Doctors, Patients and Apps: Can They Really Get Along?

merck_ichemodiary_iphone_appIn many ways, the medical field is a shining example of just how helpful technology can really be. Every day it seems like there are more technological advances being made in terms of patient diagnosis, treatment and care. It is surprising, then, given how quickly medical and health professionals jump on new upgrades and innovations, how reticent the industry has been to warm to apps.

It isn't totally a mystery: HIPPA and its rules surrounding patient privacy are understandably strict and finding apps that can work within those strict regulations is difficult. It's why so many doctor's offices and hospitals took so long to make things like patient records and histories available online–even to the patients themselves! Many have just barely started using apps to make these records even more easily accessible.

At the same time, though, most medical administrators admit that apps can really make life easier both for doctors and for patients. According to Solution Reach, apps can help with ‘no-shows,’ which usually occur simply because patients forget their appointments. This can be the result of medical facilities being too understaffed to issue reminder calls.

It brings up an interesting point: while everybody agrees that HIPPA and the protection of patient privacy are very important, it is also true that most medical offices and hospitals are severely understaffed, particularly on the administrative side of things. Most doctors' offices cannot afford to dedicate the labor hours to calling every patient individually and privately to remind that patient of an appointment. Many offices have attempted to get around this by having a "robo call" setup where a robot calls the patient to remind them that they have an appointment. The patient then either confirms or cancels the appointment via an automated system. Unfortunately proper syncing between the caller and the doctor's appointment calendar is rare and many appointments get accidentally cancelled or "missed."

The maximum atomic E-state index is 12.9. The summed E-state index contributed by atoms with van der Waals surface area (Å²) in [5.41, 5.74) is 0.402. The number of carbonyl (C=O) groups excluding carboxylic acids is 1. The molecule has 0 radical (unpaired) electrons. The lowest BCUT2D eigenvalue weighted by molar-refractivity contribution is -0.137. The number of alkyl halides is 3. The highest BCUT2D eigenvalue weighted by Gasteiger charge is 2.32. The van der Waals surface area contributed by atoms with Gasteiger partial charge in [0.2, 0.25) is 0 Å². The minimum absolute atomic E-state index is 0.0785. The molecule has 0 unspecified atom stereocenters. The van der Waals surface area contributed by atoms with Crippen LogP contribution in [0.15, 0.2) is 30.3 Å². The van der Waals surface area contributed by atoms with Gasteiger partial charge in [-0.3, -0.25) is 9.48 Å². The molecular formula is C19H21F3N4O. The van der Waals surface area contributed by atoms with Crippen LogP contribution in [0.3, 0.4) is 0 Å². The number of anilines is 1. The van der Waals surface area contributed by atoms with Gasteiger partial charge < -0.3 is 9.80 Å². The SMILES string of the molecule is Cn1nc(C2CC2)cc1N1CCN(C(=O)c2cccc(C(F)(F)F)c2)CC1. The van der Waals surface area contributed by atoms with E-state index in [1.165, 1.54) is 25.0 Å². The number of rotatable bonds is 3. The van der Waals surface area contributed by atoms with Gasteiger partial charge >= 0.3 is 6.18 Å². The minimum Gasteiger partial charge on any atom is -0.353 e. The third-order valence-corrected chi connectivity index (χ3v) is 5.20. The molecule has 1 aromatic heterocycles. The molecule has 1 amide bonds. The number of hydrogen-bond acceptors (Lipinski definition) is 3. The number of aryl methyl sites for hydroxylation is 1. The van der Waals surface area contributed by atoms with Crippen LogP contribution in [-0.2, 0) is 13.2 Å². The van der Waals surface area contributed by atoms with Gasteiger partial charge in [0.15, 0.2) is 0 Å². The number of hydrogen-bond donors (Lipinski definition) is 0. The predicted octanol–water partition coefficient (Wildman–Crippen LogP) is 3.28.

These failures make life difficult for doctors who have two patients show up for the same appointment time (or suddenly find them with an unexpected empty block of time), sure, but it can be a disaster for patients who get billed for missing an appointment even though they attempted to cancel via the doctor's preferred system.

This doesn't mean that all medical apps are fantastic, though! For example–there are many apps out there claiming to be medically sound that offer to do things like read a person's resting heart rate, blood pressure, or even their blood oxygen levels. An article published in Wired last summer, appropriately titled “These Medical Apps Have Doctors and the FDA Worried," details the different apps that claiming to be as or more reliable than tests done in a doctor's office. These apps aren't (yet) regulated by the FDA and many people are using them in place of seeing a doctor to get proper readings and tests done.

At the same time, administrative and communicative apps have proven to be quite useful. For example, a patient whose insurance has switched her to a new primary care provider can instantly request her medical records be transferred to the new office. She can also simply call them up on her smartphone and let her doctor read them right there in the office. Anybody who has forgotten to bring a prescription bottle with them knows how handy this is!

So really the question is this: why wouldn't doctors use apps that allow for a smoother scheduling and record keeping system? A patient whose smart phone pings them a couple of hours before an appointment is less likely to miss the appointment or be late. A doctor who can instantly access a patient's records (with the required permissions granted of course) can better and more accurately treat new patients. It's great for everyone involved!

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